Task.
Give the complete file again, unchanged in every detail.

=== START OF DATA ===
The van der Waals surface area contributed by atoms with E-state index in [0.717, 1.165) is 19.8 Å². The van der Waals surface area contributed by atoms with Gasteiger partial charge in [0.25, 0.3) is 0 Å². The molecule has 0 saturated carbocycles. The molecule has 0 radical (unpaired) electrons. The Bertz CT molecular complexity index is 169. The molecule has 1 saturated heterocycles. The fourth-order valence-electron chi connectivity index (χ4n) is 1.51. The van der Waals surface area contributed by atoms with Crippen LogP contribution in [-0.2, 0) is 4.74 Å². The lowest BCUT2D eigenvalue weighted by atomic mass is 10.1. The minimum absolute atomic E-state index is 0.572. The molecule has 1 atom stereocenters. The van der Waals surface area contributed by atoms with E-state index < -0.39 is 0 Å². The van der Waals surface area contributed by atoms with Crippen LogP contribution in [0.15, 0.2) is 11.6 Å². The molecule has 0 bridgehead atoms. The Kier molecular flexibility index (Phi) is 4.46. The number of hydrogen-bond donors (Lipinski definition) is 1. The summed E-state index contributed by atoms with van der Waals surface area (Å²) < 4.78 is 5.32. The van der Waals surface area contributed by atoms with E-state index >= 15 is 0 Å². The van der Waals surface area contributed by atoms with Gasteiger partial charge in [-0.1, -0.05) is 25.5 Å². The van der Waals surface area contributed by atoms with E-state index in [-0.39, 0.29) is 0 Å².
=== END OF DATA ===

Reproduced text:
The van der Waals surface area contributed by atoms with E-state index in [0.717, 1.165) is 19.8 Å². The van der Waals surface area contributed by atoms with Gasteiger partial charge in [0.25, 0.3) is 0 Å². The molecule has 0 saturated carbocycles. The molecule has 0 radical (unpaired) electrons. The Bertz CT molecular complexity index is 169. The molecule has 1 saturated heterocycles. The fourth-order valence-electron chi connectivity index (χ4n) is 1.51. The van der Waals surface area contributed by atoms with Crippen LogP contribution in [-0.2, 0) is 4.74 Å². The lowest BCUT2D eigenvalue weighted by atomic mass is 10.1. The minimum absolute atomic E-state index is 0.572. The molecule has 1 atom stereocenters. The van der Waals surface area contributed by atoms with E-state index < -0.39 is 0 Å². The van der Waals surface area contributed by atoms with Crippen LogP contribution in [0.15, 0.2) is 11.6 Å². The molecule has 0 bridgehead atoms. The Kier molecular flexibility index (Phi) is 4.46. The number of hydrogen-bond donors (Lipinski definition) is 1. The summed E-state index contributed by atoms with van der Waals surface area (Å²) < 4.78 is 5.32. The van der Waals surface area contributed by atoms with E-state index >= 15 is 0 Å². The van der Waals surface area contributed by atoms with Gasteiger partial charge in [-0.1, -0.05) is 25.5 Å². The van der Waals surface area contributed by atoms with E-state index in [-0.39, 0.29) is 0 Å².